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Fame is no plant that grows on mortal soil,
Nor in the glist'ring foil
Set off to th' world, nor in broad rumor lies, 80
But lives and spreads aloft by those pure eyes,
And perfect witness of all-judging Jove;
As he pronounces lastly on each deed,
Of so much fame in Heav'n expect thy meed.
O fountain Arethuse, and thou honor'd flood, 85
He ask'd the waves, and ask'd the fellon winds,
And sage Hippotades their answer brings,
Built in th' eclipse, and rigg'd with curses dark,
Next Camus, reverend sire, went footing flow, His mantle hairy, and his bonnet sedge, Inwrought with figures dim, and on the edge 105
K k 2 Like Like to that sanguin flow'r inscrib'd with woe.
All! Who hath reft (quoth he) my dearest pledge?
Last came, and last did go,
The pilot of the Galilean lake,
Two massy keys he bore of metals twain, no
(The golden opes, the iron shuts amain)
He shook his miter'd locks, and stern bespake,
How well could I have spar'd for thee young swain,
Enow of such as for their bellies fake
Creep, and intrude, and climb into the fold? 115
Of other care they little reck'ning make,
Than how to scramble at the shearers feast,
And shove away the worthy bidden guest; (hold
Blind mouths! that scarce themselves know how to
A sheep-hook, or have learn'd ought else the least
That to the faithful herdman's art belongs! 121
What recks it them? What need they? They are sped;
And when they list, their lean and flashy songs,
Grate on their scrannel pipes of wretched straw;
The hungry flieep look up, and are not fed; 125
But swoln with wind, and the rank mist they draw,
Rot inwardly, and foul contagion spread:
Besides what the grim wolf with privy paw
Daily devours apace, and nothing said,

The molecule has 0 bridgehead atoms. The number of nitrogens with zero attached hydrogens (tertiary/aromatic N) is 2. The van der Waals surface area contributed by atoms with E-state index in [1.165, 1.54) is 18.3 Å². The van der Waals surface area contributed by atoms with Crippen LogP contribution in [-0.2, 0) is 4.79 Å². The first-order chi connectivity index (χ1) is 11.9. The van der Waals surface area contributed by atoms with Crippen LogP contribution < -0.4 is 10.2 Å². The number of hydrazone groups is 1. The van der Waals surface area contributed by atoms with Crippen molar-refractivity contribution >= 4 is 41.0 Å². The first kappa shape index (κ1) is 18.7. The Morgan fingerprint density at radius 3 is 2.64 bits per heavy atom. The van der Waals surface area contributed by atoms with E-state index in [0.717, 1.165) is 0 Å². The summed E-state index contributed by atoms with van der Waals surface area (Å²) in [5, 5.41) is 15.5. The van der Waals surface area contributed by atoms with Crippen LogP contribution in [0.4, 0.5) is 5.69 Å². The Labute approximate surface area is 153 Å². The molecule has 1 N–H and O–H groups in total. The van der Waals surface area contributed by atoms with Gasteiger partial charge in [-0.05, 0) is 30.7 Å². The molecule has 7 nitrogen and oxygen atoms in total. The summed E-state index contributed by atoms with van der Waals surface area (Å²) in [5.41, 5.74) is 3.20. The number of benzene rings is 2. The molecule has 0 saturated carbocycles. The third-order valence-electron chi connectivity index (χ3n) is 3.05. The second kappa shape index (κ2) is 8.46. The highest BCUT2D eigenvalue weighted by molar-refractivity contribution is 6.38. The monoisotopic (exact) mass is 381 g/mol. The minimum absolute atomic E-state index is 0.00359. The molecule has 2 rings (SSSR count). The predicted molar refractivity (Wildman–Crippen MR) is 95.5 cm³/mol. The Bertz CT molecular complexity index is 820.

But that two-handed engin at the door 130
Stands ready to smite once, and smite no more.
Return Alpheus, the dread voice is past, That shrunk thy streams; return Sicilian Muse,
And call the vales, and bid them hither cast
The musk-rose, and the well-attir'd woodbine,
To strow the laureat herse where Lycid lies.
Where the great vision of the guarded mount
Looks Looks toward Namancos and Bayona's hold; Look homeward Angel now, and melt with ruth: And, O ye Dolphins, waft the hapless youth.
Weep no more, woeful Shepherds, weep no more, For Lycidas your sorrow is not dead, 166
Sunk though he be beneath the watry floor;
And hears the unexpressive nuptial song,
Thus fang the uncouth swain to th'oaks and rills, While the still morn went out with sandals gray, He touch'd the tender stops of various quills, With eager thought warbling his Doric lay:
And now the sun had stretch'd out all the hills, igo
The Fifth ODE of Horace, Lib. I. Quis multa gracilis te puer in rofa, rendred almost word for word without rime, according to the Latin measure, as near as the language will permit.
WHAT flender youth bedew'd withliquid odors Courts thee on roses in some pleasant cave,
Pyrrah? for whom bind'st thou
In wreaths thy golden hair, Plain in thy neatness? O how oft shall he 5
On faith and changed Gods complain, and seas
Rough with black winds and storms
Unwonted shall admire! Who now enjoys thee credulous, all gold, Who always vacant always amiable 10
Hopes thee, of flattering gales
Unmindful. Hapless they To whom thou untry'dseem'st fair. Me in myvow'd Picture the sacred wall declares t' have hung
My dank and dropping weeds 15
To the stern God of sea.